Wedding photography is often considered the underdog of the industry, that dark place where photographers go to start a career or earn some extra shekels to pay the bills. But very few have turned the endeavor into a legitimate art form.
The artsy snob in all of us erroneously tends to disregard wedding photography as a practice of inferior artistic merit then say, photojournalism or fine art photography. I hang my head in shame and confess I declare myself guilty of this.
But what can I say? Something inside of me dies every time I stumble upon wedding photographs on my Facebook feed. I mean, come on, you know what I’m talking about. How can you not cringe at the staged poses, super cheesy scenarios and stereotypical situations?
It’s amidst this skepticism that I found Chrisman Studios, a small collective of artists.
It all starts with Kentucky-raised Ben Chrisman. He studied photojournalism at New Mexico State University and before diving into the world of wedding photography he was already hardened by the heat of the newsroom experience working for local newspapers. Ben had even traveled to Asia to document the aftermath of the Tsunami that devastated Indonesia and Sri Lanka in 2004.
In a curious twist of fate, while being a guest at a wedding in 2007 he met Erin, newspaper reporter and fellow photojournalist who would later become his wife and business partner.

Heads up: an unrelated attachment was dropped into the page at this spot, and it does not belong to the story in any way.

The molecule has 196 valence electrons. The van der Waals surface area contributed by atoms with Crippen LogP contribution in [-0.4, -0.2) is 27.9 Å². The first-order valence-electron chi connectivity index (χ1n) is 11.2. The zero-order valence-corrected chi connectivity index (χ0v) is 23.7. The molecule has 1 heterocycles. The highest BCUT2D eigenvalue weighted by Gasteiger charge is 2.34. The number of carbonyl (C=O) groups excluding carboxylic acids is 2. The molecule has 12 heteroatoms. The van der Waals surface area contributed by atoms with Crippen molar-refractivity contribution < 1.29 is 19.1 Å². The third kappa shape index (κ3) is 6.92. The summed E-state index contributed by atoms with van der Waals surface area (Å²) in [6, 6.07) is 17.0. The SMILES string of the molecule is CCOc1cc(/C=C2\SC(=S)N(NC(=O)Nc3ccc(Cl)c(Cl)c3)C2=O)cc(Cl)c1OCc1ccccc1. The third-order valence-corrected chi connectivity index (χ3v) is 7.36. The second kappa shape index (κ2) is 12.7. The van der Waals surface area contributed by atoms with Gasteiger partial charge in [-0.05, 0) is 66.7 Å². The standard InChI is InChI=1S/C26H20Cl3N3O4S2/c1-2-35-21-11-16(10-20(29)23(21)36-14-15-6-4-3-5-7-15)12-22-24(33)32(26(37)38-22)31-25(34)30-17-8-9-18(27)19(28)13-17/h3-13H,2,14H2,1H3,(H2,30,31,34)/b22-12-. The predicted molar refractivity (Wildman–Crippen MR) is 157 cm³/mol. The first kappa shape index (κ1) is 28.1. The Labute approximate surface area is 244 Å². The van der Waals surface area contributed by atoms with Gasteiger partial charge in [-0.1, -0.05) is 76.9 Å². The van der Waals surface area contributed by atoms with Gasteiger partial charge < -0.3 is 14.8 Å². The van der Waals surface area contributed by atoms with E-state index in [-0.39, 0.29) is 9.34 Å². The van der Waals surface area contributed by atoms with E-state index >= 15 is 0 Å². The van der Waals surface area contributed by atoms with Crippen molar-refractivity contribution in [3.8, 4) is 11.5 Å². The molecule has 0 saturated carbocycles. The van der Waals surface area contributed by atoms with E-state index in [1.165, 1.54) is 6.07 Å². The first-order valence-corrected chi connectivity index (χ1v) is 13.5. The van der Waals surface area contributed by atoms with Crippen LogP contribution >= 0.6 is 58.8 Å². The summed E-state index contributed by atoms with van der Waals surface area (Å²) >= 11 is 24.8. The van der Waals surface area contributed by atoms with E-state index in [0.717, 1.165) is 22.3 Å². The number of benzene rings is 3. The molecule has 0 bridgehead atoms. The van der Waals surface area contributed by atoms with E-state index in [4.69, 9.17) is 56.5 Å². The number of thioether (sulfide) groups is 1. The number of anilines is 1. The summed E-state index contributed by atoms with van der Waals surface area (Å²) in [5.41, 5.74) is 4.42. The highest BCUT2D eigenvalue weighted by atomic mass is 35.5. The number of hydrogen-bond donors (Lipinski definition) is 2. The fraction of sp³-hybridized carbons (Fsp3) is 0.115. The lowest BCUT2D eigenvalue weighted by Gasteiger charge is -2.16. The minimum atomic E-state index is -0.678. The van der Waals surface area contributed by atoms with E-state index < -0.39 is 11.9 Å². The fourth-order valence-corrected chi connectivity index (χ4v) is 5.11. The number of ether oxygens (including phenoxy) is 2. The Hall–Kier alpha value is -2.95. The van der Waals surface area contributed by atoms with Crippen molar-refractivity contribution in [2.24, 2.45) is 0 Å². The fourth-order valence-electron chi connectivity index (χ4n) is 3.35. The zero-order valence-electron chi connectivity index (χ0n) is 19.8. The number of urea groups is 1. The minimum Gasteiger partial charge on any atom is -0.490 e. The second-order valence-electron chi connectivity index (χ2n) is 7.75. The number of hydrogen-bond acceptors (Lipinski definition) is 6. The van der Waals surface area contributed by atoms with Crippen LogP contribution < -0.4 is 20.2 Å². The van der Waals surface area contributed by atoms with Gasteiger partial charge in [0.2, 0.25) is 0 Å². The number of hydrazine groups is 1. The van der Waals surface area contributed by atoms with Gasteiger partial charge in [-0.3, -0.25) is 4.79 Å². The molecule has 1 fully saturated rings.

Today Chrisman Studios is a team of four photographers and one videographer, having photographed weddings in 23 countries.
A strange mix of documentary, fashion, and fine art photography, they manage to create works with incredibly ingenious compositions, gorgeous lighting, and striking emotion. They shoot through abstract objects, use multi-layered reflections, and manage to capture such genuine moments.
We had the pleasure to chat with them about their unique approach, their business practices, and the experience of running a photography empire as a couple.
Can you tell us a bit about your origin story? How did Chrisman Studios start? Why weddings?
“Chrisman Studios started as Ben Chrisman Photography in 2005, when Ben lived in Santa Fe, New Mexico. Ben was a newspaper photographer at the time. He had made up his mind to go to the Middle East and become a war photographer. However, he had started getting wedding inquiries here and there. Before he knew it, weddings completely took over his life.